AGUILERA: Yes, yes, Rock the Vote came to me. I'd done some work with Declare Yourself at the last election, for the last election. And, that was very successful. And it was a great thing for me to be a part of and to try and, you know, voice my concerns, and...

KING: You're going to sing, I'm told, "America the Beautiful," in this. And that's a kind of belting song.


KING: You're a soft kind of approach singer, aren't you?

AGUILERA: No, actually, I'm actually pretty much known for powerhousing my vocals and for doing a lot of power ballads. So for this in particular I was -- I came at a softer approach, which...

KING: Well, I guess more people...

AGUILERA: That's what it was, yes.

KING: I've got it reversed. More people expect a softer approach to "America the Beautiful."

AGUILERA: Well, yes -- well, you can go either way with it, but for this one, I got to sort of sing it. Since I'm holding my son, I'm not going to, you know, belt in his face or anything like that. But it was really, really nice to bring it down to a really intimate moment between me and my son and kind of symbolizing what this song means in the sense that it's passing it on to the next generation. It's trying to contribute in a way to make the future better for my son.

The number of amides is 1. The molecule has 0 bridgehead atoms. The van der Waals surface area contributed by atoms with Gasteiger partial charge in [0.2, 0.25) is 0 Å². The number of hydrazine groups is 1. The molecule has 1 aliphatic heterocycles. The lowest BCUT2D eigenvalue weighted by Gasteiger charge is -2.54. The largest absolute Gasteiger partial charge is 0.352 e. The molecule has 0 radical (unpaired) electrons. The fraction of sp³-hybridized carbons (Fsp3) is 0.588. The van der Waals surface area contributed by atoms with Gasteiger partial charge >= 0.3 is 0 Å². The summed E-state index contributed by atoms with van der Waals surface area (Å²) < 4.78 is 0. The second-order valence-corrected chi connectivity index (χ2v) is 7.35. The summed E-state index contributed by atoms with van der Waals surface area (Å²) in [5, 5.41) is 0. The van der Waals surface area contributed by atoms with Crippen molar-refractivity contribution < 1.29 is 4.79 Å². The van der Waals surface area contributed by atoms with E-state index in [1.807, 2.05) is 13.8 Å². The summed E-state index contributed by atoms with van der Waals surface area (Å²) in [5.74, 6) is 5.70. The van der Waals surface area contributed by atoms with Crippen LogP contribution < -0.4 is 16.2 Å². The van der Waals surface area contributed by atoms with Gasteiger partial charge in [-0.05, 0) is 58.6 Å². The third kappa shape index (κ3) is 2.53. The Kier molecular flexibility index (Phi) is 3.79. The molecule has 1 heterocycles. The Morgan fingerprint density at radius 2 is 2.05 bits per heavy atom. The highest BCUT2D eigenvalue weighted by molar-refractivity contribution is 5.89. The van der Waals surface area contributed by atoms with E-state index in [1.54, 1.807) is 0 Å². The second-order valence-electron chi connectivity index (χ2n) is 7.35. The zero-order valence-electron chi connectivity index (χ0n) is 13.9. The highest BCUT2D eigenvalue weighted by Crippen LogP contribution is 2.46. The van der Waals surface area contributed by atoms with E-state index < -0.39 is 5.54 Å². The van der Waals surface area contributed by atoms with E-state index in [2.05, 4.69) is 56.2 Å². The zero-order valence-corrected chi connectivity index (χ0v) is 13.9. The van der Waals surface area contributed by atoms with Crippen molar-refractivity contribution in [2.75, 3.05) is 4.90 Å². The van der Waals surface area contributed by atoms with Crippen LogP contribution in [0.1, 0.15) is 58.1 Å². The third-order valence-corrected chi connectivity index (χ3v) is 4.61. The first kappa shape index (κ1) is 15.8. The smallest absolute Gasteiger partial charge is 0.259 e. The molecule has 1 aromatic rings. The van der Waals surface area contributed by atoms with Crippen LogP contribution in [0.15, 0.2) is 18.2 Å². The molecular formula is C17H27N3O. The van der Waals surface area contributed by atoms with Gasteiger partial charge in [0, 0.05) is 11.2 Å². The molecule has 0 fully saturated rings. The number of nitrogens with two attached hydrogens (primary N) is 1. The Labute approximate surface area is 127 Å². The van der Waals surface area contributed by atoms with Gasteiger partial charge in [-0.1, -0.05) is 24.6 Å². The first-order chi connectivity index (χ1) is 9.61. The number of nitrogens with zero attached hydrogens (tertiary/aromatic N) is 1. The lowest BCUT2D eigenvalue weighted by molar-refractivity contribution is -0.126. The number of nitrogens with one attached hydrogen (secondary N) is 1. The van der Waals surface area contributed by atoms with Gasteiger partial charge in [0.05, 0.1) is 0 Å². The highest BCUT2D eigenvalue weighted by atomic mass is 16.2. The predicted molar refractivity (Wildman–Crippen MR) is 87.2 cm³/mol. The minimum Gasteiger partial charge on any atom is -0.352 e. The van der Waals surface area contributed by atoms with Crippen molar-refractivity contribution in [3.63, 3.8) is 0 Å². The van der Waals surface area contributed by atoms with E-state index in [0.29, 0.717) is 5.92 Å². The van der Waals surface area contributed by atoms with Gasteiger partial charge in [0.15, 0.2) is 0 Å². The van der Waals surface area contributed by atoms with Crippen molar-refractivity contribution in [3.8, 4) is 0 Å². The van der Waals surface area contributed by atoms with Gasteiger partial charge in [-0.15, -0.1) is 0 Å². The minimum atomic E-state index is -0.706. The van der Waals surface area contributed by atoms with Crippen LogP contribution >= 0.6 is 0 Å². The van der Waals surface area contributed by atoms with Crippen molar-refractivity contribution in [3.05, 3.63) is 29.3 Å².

KING: When did you first vote?

AGUILERA: I first voted -- you know, that's an interesting thing. Because I was registered to vote as soon as I could. And I really didn't exercise that right until -- embarrassingly so, until the last election. Just because -- you know, I sort of grew up -- as I'm sure a lot of people out there probably do the same. A lot of people give up on politics. A lot of people are like, oh, there's so much dishonesty, I just want to wash my hands of the whole thing.

But I sort of grew up in a house where politics weren't discussed. It wasn't really something that was talked about, different issues, concerns. It was sort of a hopeless situation in my home. And as I grew up and became a woman myself, started caring about certain things such as domestic violence, being the background that I came from and whatnot, certain issues were brought up to me that I felt, you know, I can voice my opinion, I can change how the world is.